How to use Task Manager to optimize your Windows 10 experience

We're continuing our series of Windows 10 "How To" guides with a look at the Task Manager.

It's likely that many of you are already well acquainted with the Task Manager. However, if you're still learning how to get the most out of Windows 10 then look no further!

The Task Manager has been a Windows staple for many years. It's important because it offers data on how your PC is performing, in addition to showing what tasks and processes are currently being performed. Since W8.1, it became even more powerful, offering further data and tools to help optimize your PC or tablet experience.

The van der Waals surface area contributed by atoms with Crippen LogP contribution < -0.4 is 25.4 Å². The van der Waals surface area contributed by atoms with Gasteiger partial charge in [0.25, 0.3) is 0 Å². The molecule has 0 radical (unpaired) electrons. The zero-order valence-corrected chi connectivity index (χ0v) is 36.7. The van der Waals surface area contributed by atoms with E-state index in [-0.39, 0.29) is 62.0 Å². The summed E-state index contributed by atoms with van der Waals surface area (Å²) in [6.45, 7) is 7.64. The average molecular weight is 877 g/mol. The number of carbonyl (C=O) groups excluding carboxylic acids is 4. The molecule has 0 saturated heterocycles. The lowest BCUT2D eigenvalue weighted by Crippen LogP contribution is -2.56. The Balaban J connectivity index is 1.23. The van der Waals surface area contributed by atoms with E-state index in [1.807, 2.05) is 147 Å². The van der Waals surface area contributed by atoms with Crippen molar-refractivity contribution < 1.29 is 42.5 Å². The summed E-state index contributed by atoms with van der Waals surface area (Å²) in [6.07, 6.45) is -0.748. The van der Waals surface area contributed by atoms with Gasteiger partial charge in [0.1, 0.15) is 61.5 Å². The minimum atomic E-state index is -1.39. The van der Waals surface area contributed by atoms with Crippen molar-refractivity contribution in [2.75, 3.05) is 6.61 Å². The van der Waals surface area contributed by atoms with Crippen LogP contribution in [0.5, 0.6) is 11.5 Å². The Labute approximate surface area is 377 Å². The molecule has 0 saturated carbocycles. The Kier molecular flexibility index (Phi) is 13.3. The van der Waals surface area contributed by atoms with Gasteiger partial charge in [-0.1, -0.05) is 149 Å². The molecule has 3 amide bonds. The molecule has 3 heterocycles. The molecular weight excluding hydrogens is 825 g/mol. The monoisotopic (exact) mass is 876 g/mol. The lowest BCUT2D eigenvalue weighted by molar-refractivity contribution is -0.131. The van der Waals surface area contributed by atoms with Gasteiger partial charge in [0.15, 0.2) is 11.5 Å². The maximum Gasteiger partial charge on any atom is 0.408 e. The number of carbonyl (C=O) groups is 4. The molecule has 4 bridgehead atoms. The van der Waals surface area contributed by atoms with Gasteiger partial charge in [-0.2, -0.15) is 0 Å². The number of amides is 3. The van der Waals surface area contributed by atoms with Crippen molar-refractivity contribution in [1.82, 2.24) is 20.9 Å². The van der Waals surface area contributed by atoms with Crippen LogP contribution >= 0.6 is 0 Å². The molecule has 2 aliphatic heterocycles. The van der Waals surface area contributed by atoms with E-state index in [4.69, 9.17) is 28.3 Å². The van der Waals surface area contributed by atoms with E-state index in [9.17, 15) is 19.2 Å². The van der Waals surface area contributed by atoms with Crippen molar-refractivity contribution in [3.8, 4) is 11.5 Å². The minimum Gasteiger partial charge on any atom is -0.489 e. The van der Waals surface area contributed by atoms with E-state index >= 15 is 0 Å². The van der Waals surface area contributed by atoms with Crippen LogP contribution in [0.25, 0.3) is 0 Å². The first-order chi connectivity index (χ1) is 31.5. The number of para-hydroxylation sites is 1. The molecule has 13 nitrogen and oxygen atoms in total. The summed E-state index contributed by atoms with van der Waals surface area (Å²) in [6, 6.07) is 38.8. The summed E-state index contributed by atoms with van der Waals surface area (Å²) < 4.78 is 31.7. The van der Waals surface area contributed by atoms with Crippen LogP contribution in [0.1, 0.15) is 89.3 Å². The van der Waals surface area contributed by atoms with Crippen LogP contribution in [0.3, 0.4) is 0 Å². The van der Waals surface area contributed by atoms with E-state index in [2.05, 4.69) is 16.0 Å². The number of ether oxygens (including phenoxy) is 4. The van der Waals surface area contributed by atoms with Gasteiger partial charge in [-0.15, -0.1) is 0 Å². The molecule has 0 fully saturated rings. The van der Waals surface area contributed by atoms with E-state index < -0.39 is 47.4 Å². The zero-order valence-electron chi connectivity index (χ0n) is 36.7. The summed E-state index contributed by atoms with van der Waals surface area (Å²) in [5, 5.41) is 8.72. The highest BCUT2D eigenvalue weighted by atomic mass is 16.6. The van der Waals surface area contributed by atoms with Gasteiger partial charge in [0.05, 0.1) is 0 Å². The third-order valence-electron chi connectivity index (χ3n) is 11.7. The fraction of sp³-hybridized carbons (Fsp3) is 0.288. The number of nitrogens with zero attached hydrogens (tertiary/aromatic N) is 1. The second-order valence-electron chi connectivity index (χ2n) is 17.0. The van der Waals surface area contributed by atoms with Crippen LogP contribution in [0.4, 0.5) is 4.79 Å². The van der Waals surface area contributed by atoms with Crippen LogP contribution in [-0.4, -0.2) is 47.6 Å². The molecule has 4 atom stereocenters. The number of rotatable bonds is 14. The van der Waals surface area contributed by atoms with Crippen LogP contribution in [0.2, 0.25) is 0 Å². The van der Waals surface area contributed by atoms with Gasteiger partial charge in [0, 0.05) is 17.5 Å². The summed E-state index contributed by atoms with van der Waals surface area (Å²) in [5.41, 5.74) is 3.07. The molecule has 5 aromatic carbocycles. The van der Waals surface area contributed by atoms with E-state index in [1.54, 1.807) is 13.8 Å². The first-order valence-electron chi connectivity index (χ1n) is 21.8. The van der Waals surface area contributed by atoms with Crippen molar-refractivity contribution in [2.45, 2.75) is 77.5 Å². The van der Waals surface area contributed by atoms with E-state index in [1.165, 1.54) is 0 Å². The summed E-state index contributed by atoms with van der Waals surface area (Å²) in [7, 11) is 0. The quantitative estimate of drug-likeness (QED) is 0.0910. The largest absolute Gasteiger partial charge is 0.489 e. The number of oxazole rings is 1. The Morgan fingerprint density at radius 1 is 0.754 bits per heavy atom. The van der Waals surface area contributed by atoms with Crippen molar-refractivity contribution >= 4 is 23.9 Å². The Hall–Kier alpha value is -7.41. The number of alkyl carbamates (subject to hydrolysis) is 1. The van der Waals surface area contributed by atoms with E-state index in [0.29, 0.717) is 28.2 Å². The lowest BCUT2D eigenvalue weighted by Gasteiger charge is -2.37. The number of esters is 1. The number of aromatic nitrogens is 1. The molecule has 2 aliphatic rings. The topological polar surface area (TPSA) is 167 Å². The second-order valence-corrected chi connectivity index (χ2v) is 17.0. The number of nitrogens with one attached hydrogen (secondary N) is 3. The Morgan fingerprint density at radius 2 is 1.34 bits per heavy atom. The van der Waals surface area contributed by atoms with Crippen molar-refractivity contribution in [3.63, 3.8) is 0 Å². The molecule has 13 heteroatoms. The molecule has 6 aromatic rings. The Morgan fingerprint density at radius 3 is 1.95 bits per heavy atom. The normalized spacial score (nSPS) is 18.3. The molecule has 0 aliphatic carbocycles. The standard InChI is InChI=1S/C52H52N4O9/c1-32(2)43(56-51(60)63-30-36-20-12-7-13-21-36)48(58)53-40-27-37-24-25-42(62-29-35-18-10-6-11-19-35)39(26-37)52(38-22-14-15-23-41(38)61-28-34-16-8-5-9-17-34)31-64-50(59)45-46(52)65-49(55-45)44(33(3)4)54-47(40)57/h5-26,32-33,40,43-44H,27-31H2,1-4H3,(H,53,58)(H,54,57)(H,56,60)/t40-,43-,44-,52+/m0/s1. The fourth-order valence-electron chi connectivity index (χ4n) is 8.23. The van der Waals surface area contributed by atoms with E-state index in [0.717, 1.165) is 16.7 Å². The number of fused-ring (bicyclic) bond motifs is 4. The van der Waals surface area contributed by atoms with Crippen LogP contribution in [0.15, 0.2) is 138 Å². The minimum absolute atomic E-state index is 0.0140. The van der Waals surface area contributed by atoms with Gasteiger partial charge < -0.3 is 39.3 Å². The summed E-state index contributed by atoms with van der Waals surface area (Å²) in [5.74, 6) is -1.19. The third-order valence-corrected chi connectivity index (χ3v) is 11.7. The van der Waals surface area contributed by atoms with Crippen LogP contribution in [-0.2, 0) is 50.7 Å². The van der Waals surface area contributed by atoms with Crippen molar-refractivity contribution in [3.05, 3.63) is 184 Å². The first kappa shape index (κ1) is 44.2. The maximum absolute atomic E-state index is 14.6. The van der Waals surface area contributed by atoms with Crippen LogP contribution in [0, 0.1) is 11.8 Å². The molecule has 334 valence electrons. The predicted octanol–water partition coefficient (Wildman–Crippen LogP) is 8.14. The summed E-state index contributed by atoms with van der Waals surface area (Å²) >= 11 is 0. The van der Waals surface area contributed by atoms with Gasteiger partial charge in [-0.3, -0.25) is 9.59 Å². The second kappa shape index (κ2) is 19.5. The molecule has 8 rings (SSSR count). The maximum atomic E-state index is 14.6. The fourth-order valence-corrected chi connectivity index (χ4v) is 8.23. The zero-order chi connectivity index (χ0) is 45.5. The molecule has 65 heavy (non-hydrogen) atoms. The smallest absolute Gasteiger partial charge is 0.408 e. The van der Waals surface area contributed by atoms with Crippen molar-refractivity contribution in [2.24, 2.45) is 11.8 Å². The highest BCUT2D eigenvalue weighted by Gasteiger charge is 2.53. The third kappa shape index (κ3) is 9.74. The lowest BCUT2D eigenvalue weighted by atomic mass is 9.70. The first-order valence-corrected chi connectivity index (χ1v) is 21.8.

Let's take a look!

CTRL+ALT+DEL - Accessing the Task Manager

First, you're going to want to open the Task Manager. There're a few ways you can do this.

  • Probably the most widely-used method is by pressing CTRL+ALT+DEL (also known as the "three-finger-salute") on your keyboard simultaneously. It opens the Windows Security Screen, which offers quick access to various functions, including the Task Manager.
  • You can also use the key combination CTRL+SHIFT+ESC to open the Task Manager directly.
  • You can simply type "Task Manager" into the Start Menu or Cortana search box.
  • You can also access it by right-clicking the Start button and selecting it from the quick menu there.
  • If you want to be really fancy, you can just ask Cortana, "Hey Cortana, open Task Manager."

Once you're in, you'll be presented with either the compact Task Manager or full Task Manager, as seen below. If you're in compact view, simply hit "More Details" at the bottom to access the full Task Manager. It should open to the Processes tab by default.